The Christian’s Sabbath

“He that is entered into his rest, he also hath ceased from his own works, as God did from his.”
—Hebrews 4:10

IN THE OLD TESTAMENT the word sabbath in most instances is a translation of a Hebrew word which means “intermission,” according to Strong’s Hebrew Dictionary. The texts in which it appears indicate that the intermission being spoken of was for rest from servile and gainful work. Our word rest, or repose, comes closest to defining the word sabbath.

In the New Testament the word sabbath appears, in all, sixty times. Many of these uses are in narratives of events which occurred on the Jewish Sabbath Day, such as the reading or teaching of the Scriptures in the synagogues. We are also informed of the accusations against Jesus for healing the sick on the Sabbath Day. In reply to these charges Jesus explained, “My Father is always working, and so am I.” He also explained that “The Sabbath was made to meet the needs of people, and not people to meet the requirements of the Sabbath.”—John 5:17; Mark 2:27, New Living Translation

Jesus gave no direct commands concerning the Sabbath Day, nor did any of the apostles. The only use of the word in all the epistles of the New Testament is found in Colossians 2:16, which reads, “Let no man therefore judge you in meat, or in drink, or in respect of an holyday, or of the new moon, or of the sabbath.”

Beginning with Cornelius, Gentiles began accepting Christ and coming into the Early Church. Their background of religious thought and experience was vastly different from that of their Jewish brethren, and this presented a problem regarding those first believers in Christianity. To what extent should the Gentile believers be expected to conform to Jewish customs and viewpoints?

An apostolic conference was called at Jerusalem to consider this matter. The conclusions reached are set forth in a message, or letter, drawn up at this gathering which was then sent to the various churches. This letter reads, in part, “It seemed good unto us, being assembled with one accord, to send chosen men unto you with our beloved Barnabas and Paul, Men that have hazarded their lives for the name of our Lord Jesus Christ. We have sent therefore Judas and Silas, who shall also tell you the same things by mouth. For it seemed good to the Holy Spirit, and to us, to lay upon you no greater burden than these necessary things; That ye abstain from meats offered to idols, and from blood, and from things strangled, and from fornication: from which if ye keep yourselves, ye shall do well.”—Acts 15:25-29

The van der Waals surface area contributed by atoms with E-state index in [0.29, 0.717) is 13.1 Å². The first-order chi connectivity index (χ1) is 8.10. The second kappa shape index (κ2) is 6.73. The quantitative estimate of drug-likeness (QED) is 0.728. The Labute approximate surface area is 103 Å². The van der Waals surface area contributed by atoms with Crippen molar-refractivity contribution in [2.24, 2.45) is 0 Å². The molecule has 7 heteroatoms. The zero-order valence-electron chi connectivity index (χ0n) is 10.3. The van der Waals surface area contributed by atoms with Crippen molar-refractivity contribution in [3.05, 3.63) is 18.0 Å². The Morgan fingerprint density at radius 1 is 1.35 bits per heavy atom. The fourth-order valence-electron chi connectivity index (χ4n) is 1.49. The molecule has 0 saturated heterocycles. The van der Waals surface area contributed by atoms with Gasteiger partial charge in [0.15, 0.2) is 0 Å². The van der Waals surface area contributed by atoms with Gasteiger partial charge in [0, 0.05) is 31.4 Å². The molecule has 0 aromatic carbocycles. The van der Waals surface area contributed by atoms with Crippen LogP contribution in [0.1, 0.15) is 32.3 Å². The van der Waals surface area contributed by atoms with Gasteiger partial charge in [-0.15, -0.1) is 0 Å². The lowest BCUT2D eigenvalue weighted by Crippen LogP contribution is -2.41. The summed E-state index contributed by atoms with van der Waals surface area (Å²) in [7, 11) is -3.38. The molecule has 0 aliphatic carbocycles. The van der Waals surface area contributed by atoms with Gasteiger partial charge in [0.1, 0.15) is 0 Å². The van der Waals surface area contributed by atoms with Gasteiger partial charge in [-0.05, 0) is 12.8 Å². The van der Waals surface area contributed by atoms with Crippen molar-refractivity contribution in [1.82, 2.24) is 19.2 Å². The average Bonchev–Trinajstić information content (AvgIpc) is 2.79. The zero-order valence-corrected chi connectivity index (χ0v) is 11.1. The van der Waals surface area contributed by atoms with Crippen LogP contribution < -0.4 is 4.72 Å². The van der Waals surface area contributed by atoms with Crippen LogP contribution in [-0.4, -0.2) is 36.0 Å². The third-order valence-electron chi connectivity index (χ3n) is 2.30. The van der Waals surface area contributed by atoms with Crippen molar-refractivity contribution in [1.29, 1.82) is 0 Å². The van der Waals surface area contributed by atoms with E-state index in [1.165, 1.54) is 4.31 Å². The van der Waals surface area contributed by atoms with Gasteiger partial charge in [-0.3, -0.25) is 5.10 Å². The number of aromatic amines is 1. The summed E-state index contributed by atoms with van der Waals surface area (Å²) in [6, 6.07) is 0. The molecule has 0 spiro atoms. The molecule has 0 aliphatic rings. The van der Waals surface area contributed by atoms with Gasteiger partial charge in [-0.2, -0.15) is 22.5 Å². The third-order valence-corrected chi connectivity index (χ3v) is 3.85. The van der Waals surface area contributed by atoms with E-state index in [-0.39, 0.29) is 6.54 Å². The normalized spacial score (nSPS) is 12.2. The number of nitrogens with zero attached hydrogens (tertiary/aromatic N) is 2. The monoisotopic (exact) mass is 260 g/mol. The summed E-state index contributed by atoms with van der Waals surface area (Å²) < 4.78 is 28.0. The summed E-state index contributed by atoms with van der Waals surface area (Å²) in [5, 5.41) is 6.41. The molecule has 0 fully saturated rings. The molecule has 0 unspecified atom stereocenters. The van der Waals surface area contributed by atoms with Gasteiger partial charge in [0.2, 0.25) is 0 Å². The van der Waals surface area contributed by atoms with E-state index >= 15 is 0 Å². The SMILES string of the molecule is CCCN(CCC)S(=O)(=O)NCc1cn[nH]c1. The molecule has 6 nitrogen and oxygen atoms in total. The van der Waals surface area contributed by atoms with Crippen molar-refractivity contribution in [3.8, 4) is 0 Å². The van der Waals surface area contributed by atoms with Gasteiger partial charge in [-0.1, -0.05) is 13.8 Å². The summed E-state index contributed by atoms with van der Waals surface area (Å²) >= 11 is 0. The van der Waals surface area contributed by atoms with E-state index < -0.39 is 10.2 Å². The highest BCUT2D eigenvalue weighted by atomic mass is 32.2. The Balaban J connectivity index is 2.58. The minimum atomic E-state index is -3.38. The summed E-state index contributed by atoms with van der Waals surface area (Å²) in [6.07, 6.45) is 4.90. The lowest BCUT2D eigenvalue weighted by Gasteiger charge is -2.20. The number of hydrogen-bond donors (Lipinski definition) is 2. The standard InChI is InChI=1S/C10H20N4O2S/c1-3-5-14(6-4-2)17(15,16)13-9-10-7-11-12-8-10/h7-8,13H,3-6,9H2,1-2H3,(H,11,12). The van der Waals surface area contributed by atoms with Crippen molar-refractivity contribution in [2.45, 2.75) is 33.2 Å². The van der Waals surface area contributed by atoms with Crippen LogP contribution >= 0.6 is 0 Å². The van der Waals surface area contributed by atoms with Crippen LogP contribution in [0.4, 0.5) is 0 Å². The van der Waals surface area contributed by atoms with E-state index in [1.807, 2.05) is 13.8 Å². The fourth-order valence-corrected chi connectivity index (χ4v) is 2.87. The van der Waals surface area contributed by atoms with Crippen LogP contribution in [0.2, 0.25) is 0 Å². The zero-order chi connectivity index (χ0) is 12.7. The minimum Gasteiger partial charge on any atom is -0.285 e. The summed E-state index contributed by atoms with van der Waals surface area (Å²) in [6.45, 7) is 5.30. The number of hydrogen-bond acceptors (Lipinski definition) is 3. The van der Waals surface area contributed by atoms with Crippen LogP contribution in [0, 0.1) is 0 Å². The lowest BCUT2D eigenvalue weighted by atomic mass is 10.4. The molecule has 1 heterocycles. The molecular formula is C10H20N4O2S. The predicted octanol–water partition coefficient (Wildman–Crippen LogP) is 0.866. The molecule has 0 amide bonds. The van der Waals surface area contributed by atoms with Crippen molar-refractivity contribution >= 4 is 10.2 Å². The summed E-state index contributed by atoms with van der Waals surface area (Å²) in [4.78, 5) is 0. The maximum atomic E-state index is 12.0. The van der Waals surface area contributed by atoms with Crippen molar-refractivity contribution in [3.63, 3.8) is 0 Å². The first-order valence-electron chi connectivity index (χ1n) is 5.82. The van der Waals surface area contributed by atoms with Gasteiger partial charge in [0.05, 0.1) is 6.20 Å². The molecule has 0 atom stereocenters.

It is noteworthy that in these “necessary things” from which the Gentile believers were to abstain, no mention is made of refraining from work on the seventh day. Undoubtedly the reason is that the apostles understood that the Jewish Law was not binding upon the followers of Jesus, except those fundamental principles pertaining to idols, blood and moral defilement. In his sermon on the mount, Jesus had given these a higher, magnified meaning.

Moses summed up the intent and spirit of the Ten Commandments to mean that we should love Jehovah with all our hearts, and our neighbors as ourselves. (Deut. 6:5; Lev. 19:18) Jesus, when asked about which was the greatest commandment, quoted the foregoing words of Moses, and added the comment, “On these two commandments hang all the law and the prophets.” (Matt. 22:37-40) Thus, Jesus was indicating what the spirit of the Decalogue involved.

On the night before his death, Jesus then added a “new commandment” for his disciples to follow, “That ye love one another; as I have loved you.” (John 13:34) This additional instruction went beyond the two great commandments given by Moses, for it calls for sacrifice and service. We are invited to “lay down” our lives for our brethren in Christ.—John 15:13; I John 3:16

To have such a love for God as would lead one to follow in the sacrificial footsteps of Jesus would most certainly, and of necessity, result in purity of life and conduct. One who is laying down his life in the service of God and of his fellow brethren does not need to be told not to steal; not to covet; not to bear false witness; not to commit adultery; and not to murder.

The Sabbath Day commandment called for abstention from servile and gainful employment on the seventh day. The true Christian is one who has consecrated all that he has and is to God and to his service. All that he may gain by working he acquires for the Lord, so that all his work is holy before him. Those who have such a viewpoint and purpose in life need not be told to consider one day a week more holy to God than another, for they have already dedicated every day to him.


It is clear from the Bible record that the apostles, when opportunity afforded, visited the Jewish synagogues on the Sabbath Day. This was not because they were strict observers of the Jewish Law, but because they knew they would find devout Jews in the synagogues on these days to which they could witness the Gospel of Christ.